Rumors have been circulating about the new design of AirPods for a long time. (Many still call them AirPods 3, but there never was an AirPods 2). Depending on who you listen to, these will arrive at WWDC in the fall or next week. They were supposed to accompany the new Apple Music subscription that launched on Monday, but they didn’t.
While a new design for AirPods is welcome, this subscription premium Apple Music is not. Hifi music has always been pure marketing, a way to attract audiophiles and their money. It never stops curdling, mainly because it’s not necessary.
Now that Amazon and Spotify have also added hi-fi plans to their services, it’s no wonder Apple has added a new option. lossless to Apple Music, but I wish it hadn’t, even if it didn’t cost more.
The graveyard of high fidelity audio
Apple isn’t the first company to try to convince music lovers to need high fidelity sound. Not the second. Not the fifth. High fidelity, high resolution digital audio has been a part of our lives since before the iPod, when there was a format war between DVD-Audio and Super Audio CD to see who would replace your CD player and most of your music without it. right.
Music lovers record CDs in formats lossless like FLAC. Apple even has its own ALAC (Apple Lossless Audio Codec), which is now open source and royalty-free. Although these formats have been on the market for a long time, they never became to integrate.
Do you remember Neil Young’s PonoPlayer? Or from Tidal, the artist-owned service known to ask you more for hi-fi streams? Spotify is launching a HiFi plan, which could be why Apple is doing the Apple Music Lossless thing. Oh.
There are many reasons why music products and services fail, but it seems like everyone who claims to deliver “superior sound” ends up coming to an end.
Almost no one can hear the difference
There is a good reason. And it is that modern lossy music compression is very good at removing only the audio information that we cannot hear. The truth is, when you test it, most people cannot tell the difference between lossless audio and lossy audio (e.g. 256kbps ACC, currently offered by Apple Music) .
Maybe one in a thousand people have a good ear that has been trained enough to hear the differences. Even if this is the case for you, you will need a device that can faithfully reproduce these small differences: set-top boxes, amplifiers, speakers or headphones. Oh, and you’ll also need the perfect environment to listen well.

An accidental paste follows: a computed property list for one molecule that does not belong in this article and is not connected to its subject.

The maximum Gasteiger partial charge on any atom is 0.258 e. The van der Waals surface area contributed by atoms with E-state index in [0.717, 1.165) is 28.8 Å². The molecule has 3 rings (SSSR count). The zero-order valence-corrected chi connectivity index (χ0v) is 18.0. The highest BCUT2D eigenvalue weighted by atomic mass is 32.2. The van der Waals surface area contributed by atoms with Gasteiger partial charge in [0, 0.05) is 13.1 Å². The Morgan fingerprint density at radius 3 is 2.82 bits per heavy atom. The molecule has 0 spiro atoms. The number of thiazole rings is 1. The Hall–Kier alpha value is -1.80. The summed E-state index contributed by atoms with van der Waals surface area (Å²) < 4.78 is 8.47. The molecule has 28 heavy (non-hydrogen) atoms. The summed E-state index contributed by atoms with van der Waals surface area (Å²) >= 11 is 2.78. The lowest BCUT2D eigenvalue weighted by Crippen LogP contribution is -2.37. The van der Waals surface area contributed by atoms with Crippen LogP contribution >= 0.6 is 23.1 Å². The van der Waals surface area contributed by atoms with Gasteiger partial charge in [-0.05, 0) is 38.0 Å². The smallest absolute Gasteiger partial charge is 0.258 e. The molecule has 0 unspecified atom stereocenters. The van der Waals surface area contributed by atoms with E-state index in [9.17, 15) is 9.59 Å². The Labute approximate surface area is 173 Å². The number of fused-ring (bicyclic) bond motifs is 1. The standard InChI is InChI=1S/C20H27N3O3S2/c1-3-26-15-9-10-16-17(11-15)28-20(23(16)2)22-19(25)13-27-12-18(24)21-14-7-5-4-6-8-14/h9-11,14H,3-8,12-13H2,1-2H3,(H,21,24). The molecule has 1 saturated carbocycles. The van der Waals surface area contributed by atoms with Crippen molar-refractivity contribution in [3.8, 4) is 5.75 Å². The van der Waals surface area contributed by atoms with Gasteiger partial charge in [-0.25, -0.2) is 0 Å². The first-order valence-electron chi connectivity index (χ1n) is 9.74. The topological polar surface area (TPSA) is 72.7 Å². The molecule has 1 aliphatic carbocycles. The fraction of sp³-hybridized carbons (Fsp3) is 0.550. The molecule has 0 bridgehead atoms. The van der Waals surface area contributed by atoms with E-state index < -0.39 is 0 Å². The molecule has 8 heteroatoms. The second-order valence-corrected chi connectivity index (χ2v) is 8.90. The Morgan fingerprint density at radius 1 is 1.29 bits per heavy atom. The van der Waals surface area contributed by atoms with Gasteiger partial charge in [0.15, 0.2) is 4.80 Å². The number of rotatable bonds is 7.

Biological, environmental and tech stars must line up for the music lossless Hi-Fi may sound slightly better than modern music with high quality loss.
People like to convince themselves that they are one of those few, as if you are better to be able to appreciate the music lossless Hifi stereo. You’re not special, that’s okay, and modern lossy audio compression is amazing.
Do you want to try it for yourself? Take the Digital Feed ABX test. This is the best measurement for testing the audio quality that I have seen. Don’t feel bad if this indicates that you probably can’t tell the difference between lossy audio and lossy audio. Almost no one can!
A solution in search of a problem
Hi-Fi music, or lossless, or high resolution, or whatever the last term of marketing it fails because it is not a problem that needs to be solved.
Every now and then a new product will appear in that space and you’ll read flowery reviews from audiophiles that say it “keeps the heat in”, or sounds “spacious and detailed,” or “crunchy,” or some other odd combination of Adjectives . What you won’t see are the analysts doing a blind test.
When we know that we are listening to sophisticated sound, we can convince ourselves that it sounds better. Tell someone that they are going to listen to a $ 10,000 amplifier and that they will be delighted with the quality.
By doing a blind test, we will see that the Emperor is not wearing any costume. Modern compressed audio is capable of reaching the limits of human perception and the sound reproduction capabilities of very expensive devices (such as AirPods Max).
The second part of Apple’s announcement, on the other hand, is fantastic. Allowing 3D spatial sound in music and applying it to all AirPods and Beat headphones with H1 or W1 chip will benefit subscribers.
While the catalog of lossless High resolution will be limited to output, Apple will be able to use it to recreate spacious sound (especially useful for live recordings) that is only possible on Apple Music and Apple headphones. This is a real benefit that users will notice.
But following Spotify and others on the path to “hi-fi music” is the same unnecessary marketing strategy. This road leads to a ravine and it still is.
Original article published in igamesnews US.